Northampton Youthworks to help teens find summer jobs
Northampton Mayor David Narkewicz says the goal of the Northampton Youthworks program again this summer is to promote youth employment and match teens with employers in the community. GAZETTE FILE PHOTO Purchase photo reprints »
NORTHAMPTON — Teen employment may be at its lowest levels since the Great Depression, but help is on the way for teens and young adults in Northampton looking for work this summer.
Organizers of the Northampton Youthworks program, which last summer helped 16 teens find seasonal employment, said they think the program can do the same this year for up to 20 city youths ages 14 to 21.
“I was pleased with the first summer of the program in 2012 and I’m hopeful about this summer,” Mayor David Narkewicz said Monday. “The goal is to promote youth employment and match them with employers in the community.”
Jim Parcells, director of Franklin Hampshire Career Center Youth Programs, said young adults can learn more about and apply to the Youthworks Program and also find information about long-term employment at a Youth Career and Job Fair at the Franklin Hampshire Career Center today starting at 9 a.m. The fair is free and open to anyone under 24.
About 22 potential employers will be at the event at 178 Industrial Drive in Northampton, including Smith College, Freedom Credit Union, Cooley Dickinson Hospital, L-3 KEO, Yankee Home Improvement and the Northampton Fire Department.
Northampton Youthworks is run by the Franklin Hampshire Regional Employment Board and Career Centers with help from the mayor’s office and $35,000 to $40,000 in state funding. Qualifying young people must be low-income city residents.
The funds are used to pay young people $8 per hour wages at participating employers, which last year included Goodwill, JFK Middle School, the Northampton Community Music School and the Three County Fair Association. If the participating employer is a private company, the business is required to pay 20 percent of the wages over the six to eight weeks of employment.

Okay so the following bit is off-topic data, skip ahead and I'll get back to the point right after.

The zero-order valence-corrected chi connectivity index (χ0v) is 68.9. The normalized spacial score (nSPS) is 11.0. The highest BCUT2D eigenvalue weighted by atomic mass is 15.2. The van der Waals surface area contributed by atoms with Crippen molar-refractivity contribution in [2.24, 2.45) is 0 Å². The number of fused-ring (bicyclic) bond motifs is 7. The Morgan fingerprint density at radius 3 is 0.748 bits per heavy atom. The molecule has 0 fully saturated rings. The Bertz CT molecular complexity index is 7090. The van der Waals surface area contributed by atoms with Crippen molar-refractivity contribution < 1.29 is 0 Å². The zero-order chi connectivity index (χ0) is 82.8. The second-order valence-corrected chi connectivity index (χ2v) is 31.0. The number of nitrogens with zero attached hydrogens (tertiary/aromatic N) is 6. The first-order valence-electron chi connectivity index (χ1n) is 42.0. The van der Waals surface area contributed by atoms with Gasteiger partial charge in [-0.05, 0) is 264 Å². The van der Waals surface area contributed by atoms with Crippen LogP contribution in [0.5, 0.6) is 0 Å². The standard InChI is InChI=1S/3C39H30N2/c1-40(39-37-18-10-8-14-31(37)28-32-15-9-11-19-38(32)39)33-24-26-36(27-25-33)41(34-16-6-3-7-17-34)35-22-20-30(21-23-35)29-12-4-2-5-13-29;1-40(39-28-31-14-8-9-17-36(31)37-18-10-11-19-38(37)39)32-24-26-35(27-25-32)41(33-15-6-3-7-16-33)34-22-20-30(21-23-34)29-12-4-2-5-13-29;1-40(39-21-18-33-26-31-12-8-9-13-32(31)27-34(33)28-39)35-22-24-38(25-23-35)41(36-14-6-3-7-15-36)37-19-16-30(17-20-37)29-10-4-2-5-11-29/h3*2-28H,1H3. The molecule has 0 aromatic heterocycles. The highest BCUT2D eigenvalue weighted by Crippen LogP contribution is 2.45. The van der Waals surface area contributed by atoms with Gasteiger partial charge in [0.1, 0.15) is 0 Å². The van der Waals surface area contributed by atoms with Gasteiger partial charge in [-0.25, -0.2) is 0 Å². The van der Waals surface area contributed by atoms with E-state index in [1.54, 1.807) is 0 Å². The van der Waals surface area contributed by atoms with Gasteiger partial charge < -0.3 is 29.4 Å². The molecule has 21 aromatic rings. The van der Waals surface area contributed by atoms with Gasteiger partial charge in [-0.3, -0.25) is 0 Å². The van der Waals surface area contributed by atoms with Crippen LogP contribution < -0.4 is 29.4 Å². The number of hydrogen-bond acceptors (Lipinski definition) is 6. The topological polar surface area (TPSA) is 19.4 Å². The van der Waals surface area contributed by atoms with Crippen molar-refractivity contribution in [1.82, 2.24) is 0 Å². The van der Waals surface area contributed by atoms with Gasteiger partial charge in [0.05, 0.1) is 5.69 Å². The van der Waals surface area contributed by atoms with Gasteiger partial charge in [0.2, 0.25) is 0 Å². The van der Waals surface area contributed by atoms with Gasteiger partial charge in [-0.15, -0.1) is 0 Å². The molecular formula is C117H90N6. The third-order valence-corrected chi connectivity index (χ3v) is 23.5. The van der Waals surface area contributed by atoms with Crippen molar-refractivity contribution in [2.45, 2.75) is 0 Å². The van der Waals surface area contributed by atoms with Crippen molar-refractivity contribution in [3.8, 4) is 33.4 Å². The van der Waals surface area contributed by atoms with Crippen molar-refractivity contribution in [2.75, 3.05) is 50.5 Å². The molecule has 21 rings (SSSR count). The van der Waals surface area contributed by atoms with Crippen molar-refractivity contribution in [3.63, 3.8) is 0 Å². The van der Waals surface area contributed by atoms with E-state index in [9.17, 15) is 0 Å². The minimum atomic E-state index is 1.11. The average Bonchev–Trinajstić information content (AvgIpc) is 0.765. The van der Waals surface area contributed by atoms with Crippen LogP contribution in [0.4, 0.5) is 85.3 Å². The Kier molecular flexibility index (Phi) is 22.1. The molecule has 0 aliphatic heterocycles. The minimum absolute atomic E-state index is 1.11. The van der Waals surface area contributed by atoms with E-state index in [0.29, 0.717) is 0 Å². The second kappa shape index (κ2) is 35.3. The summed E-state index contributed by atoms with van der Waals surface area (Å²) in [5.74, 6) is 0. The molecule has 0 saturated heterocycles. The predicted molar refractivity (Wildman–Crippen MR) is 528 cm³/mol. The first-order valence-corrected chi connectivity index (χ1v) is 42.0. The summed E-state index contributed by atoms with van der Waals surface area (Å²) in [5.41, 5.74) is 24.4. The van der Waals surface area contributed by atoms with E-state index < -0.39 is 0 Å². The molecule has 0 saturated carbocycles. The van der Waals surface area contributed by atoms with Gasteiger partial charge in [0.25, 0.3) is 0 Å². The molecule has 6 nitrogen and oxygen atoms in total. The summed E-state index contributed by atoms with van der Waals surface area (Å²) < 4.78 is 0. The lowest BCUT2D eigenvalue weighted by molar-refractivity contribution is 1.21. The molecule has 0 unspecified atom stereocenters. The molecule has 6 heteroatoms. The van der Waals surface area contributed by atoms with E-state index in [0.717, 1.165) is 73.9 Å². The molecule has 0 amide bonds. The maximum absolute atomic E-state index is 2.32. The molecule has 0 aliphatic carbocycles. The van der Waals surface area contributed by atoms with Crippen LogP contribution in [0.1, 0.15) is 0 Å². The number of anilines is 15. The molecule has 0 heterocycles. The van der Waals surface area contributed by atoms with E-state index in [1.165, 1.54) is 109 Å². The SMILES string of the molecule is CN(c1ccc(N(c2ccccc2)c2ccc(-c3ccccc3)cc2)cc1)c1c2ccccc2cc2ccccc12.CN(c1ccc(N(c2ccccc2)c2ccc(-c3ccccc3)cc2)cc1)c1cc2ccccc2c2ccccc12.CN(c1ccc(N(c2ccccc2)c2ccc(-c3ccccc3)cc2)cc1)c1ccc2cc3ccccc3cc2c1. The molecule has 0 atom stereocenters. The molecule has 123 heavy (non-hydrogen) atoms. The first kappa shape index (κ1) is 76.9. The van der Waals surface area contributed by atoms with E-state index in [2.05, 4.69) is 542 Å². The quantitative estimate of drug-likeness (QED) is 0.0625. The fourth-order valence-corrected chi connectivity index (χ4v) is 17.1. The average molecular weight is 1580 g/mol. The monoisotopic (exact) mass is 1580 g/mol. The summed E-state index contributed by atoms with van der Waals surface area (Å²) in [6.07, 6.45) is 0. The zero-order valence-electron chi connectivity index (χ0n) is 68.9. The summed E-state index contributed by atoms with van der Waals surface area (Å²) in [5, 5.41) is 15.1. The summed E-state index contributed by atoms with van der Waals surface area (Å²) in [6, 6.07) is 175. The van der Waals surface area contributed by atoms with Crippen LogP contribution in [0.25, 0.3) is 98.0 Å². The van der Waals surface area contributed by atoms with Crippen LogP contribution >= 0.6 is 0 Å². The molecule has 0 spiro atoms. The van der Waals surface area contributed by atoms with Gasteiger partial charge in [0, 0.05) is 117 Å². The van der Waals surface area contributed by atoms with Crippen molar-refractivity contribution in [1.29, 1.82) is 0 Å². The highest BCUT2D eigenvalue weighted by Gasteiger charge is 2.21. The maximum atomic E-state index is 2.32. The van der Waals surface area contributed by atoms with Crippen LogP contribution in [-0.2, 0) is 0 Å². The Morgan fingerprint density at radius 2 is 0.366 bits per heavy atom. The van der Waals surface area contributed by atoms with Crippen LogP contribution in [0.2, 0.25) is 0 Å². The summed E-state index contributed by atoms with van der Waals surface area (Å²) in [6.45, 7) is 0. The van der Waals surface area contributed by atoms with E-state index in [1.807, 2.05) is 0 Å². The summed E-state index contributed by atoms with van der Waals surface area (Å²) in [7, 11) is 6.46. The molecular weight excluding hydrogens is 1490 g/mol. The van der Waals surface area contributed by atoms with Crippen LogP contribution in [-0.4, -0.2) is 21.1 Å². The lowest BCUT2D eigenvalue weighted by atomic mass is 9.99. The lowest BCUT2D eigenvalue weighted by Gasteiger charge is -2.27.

Parcells said even though the state budget is not finalized, he expects enough funding to come through to employ 15 to 20 young people. Gov. Deval Patrick’s proposed budget included $11 million to support these programs across the state in qualifying communities.
Parcells said that nationwide, 25 to 30 percent of teens 16 to 19 worked last summer, compared to 52 percent in 2000. The recession is probably to blame for some of that decline, he said.
“Other age groups seem to have bounced back from the recession, but teens never did,” he said. “More adults are unemployed now, so businesses hire them instead of teens because they have more experience.”
And with municipalities making cuts due to budget deficits, some of the usual public sector jobs teens did just don’t exist anymore, he said.
The program is a win-win for the community, Parcells said, because it employs and trains youth and provides local businesses, nonprofits and municipal entities with very affordable labor.
“We pay the wages but they’re the employers. They train and supervise them,” he said. The centers also offer 12 hours of workshops to the young workers on topics including safety, work readiness and career exploration.
Narkewicz said that the city jobs they can try for the summer go beyond the usual teen positions like lifeguard and camp counselor.
They could work with the maintenance and custodial staff in a public school, do administrative work for the Northampton Council on Aging or work as aides in the culinary arts program at Smith Vocational and Agricultural High School.
“Those positions offer opportunities to get real world job experience in some specific areas,” he said. “The fact that they are city agencies is an added bonus.”
That experience and any connections they make with area employers “may turn into other job opportunities down the road,” Narkewicz said.
A Youthworks application and more information are available at www.fhyouth.org.
Program organizers are also looking for businesses and organizations to employ the young workers. For more information call the Career Center at 413-774-4361.
Rebecca Everett can be reached at firstname.lastname@example.org.